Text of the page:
On Feb. 17, in advance of meeting with a group of labor unions, President Biden rescinded the Trump Administration’s Executive Order 13801, which promoted industry-recognized apprenticeship programs. According to the White House fact sheet, “President Biden is also asking DOL to consider new rulemaking to reverse these programs and to immediately slow support for industry-recognized apprenticeship programs by pausing approval of new Standards Recognition Entities and ending new funding for existing Standards Recognition Entities.”

Under the Trump administration, the U.S. Department of Labor issued the IRAP final rule , officially titled Apprenticeship Programs, Labor Standards for Registration, Amendment of Regulations, which established a process for creating high-quality, industry-recognized apprenticeship programs by organizations that apply to become DOL-recognized Standards Recognition Entities. DOL excluded the construction industry from the scope of the IRAP final rule. ABC actively participated in the rulemaking and, in response to the Trump administration final rule, issued the following statement on March 11, 2020:

“All U.S. workers should have the opportunity to participate in DOL’s new industry programs, particularly as federal registered apprenticeship programs supply only a small fraction of the construction industry’s workforce. ABC, our 69 chapters and 21,000-plus members will continue to utilize an all-of-the-above education approach to ensure our workforce meets the highest standards for safety and quality craftsmanship, which has been and will remain our top priority. ABC members invested $1.6 billion to educate their employees in 2018, up from $1.1 billion in 2013, according to the results of ABC’s 2019 Workforce Development Survey. The 45% increase in spending resulted in nearly twice as many course attendees—more than 980,000—receiving craft, leadership and safety education to advance their careers in commercial and industrial construction.”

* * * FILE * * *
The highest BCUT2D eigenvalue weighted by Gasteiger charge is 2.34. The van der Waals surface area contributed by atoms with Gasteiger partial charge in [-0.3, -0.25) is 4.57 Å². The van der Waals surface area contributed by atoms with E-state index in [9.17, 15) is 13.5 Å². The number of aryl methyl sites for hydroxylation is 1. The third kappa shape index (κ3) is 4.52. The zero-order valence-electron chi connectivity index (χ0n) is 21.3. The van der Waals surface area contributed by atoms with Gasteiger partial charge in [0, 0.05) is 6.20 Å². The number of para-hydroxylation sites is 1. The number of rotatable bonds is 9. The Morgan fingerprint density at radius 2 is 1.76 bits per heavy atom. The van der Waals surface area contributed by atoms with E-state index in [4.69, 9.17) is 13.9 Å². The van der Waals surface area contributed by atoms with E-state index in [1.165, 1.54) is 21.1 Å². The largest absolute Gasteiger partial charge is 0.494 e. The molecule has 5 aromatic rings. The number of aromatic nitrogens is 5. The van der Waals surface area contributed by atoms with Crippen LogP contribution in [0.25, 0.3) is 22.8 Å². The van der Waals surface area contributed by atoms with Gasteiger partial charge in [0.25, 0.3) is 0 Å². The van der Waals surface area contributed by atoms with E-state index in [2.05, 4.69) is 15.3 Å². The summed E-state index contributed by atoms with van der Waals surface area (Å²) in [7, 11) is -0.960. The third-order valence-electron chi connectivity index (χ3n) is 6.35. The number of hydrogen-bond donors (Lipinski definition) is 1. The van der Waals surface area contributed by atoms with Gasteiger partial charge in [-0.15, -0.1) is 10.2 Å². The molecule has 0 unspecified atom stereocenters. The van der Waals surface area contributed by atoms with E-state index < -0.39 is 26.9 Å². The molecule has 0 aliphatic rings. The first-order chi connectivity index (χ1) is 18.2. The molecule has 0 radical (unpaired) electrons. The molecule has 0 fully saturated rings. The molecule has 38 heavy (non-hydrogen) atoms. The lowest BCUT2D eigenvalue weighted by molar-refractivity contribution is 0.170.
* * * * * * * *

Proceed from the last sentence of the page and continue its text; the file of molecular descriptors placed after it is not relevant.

During the IRAP rulemaking, ABC also argued that while registered apprenticeship programs are an important part of an all-of-the-above workforce development strategy needed to meet the construction industry’s demand for skilled labor, most upskilling in the construction industry occurs outside of government-registered apprenticeship programs. In fact, according to U.S. DOL data, in 2020, just 20,164 construction industry apprentices completed apprenticeship programs registered with the department.

In addition to discussing IRAPs in the White House fact sheet, President Biden expressed his support for the House-passed and ABC-opposed National Apprenticeship Act of 2021. ABC argued the bill would not achieve its goal of expanding apprenticeship opportunities, as it would further restrict small businesses’ ability to access federally registered apprenticeship programs, limit job opportunities in the construction industry and create additional obstacles for the construction industry to meet future workforce demand and needs. ABC sent out an action alert and key voted against the apprenticeship bill, which passed by a vote of 247-173 on Feb. 5 with 28 Republicans voting to support.

ABC supported an amendment to the bill introduced and made in order by Rep. French Hill (R-Ark.) that would eliminate a requirement in the bill for entities to partner with labor or joint labor organizations to be eligible for grant funding under a new apprenticeship grant program. The amendment unfortunately failed by a vote of 186-236, with 2 Democrats voting for and 19 Republicans voting against.

ABC will engage with the Senate on the National Apprenticeship Act and will continue to advocate for an all-of-the-above workforce development strategy, including industry-driven and government-registered apprenticeship programs, so workers and employers have freedom to choose the best way to provide value and help rebuild America.